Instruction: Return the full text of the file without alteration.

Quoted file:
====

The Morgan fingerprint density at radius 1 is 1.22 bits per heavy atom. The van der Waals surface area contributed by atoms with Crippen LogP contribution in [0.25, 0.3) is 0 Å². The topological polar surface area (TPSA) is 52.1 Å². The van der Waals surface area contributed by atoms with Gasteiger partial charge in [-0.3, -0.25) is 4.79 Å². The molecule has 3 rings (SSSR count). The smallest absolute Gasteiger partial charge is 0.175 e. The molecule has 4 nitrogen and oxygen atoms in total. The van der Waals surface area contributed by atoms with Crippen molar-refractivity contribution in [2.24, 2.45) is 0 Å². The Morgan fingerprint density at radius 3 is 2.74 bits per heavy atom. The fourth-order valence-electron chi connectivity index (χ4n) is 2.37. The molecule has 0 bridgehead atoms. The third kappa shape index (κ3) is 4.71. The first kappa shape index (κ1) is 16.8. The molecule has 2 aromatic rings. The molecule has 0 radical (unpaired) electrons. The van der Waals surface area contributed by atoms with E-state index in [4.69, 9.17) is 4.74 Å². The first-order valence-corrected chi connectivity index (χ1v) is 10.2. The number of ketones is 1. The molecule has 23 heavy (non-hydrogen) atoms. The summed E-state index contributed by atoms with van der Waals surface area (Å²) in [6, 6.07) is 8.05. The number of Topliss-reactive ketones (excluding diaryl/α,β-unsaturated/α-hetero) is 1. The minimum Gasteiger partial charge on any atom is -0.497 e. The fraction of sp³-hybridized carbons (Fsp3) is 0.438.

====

The Morgan fingerprint density at radius 1 is 1.22 bits per heavy atom. The van der Waals surface area contributed by atoms with Crippen LogP contribution in [0.25, 0.3) is 0 Å². The topological polar surface area (TPSA) is 52.1 Å². The van der Waals surface area contributed by atoms with Gasteiger partial charge in [-0.3, -0.25) is 4.79 Å². The molecule has 3 rings (SSSR count). The smallest absolute Gasteiger partial charge is 0.175 e. The molecule has 4 nitrogen and oxygen atoms in total. The van der Waals surface area contributed by atoms with Crippen molar-refractivity contribution in [2.24, 2.45) is 0 Å². The Morgan fingerprint density at radius 3 is 2.74 bits per heavy atom. The fourth-order valence-electron chi connectivity index (χ4n) is 2.37. The molecule has 0 bridgehead atoms. The third kappa shape index (κ3) is 4.71. The first kappa shape index (κ1) is 16.8. The molecule has 2 aromatic rings. The molecule has 0 radical (unpaired) electrons. The van der Waals surface area contributed by atoms with E-state index in [4.69, 9.17) is 4.74 Å². The first-order valence-corrected chi connectivity index (χ1v) is 10.2. The number of ketones is 1. The molecule has 23 heavy (non-hydrogen) atoms. The summed E-state index contributed by atoms with van der Waals surface area (Å²) in [6, 6.07) is 8.05. The number of Topliss-reactive ketones (excluding diaryl/α,β-unsaturated/α-hetero) is 1. The minimum Gasteiger partial charge on any atom is -0.497 e. The fraction of sp³-hybridized carbons (Fsp3) is 0.438.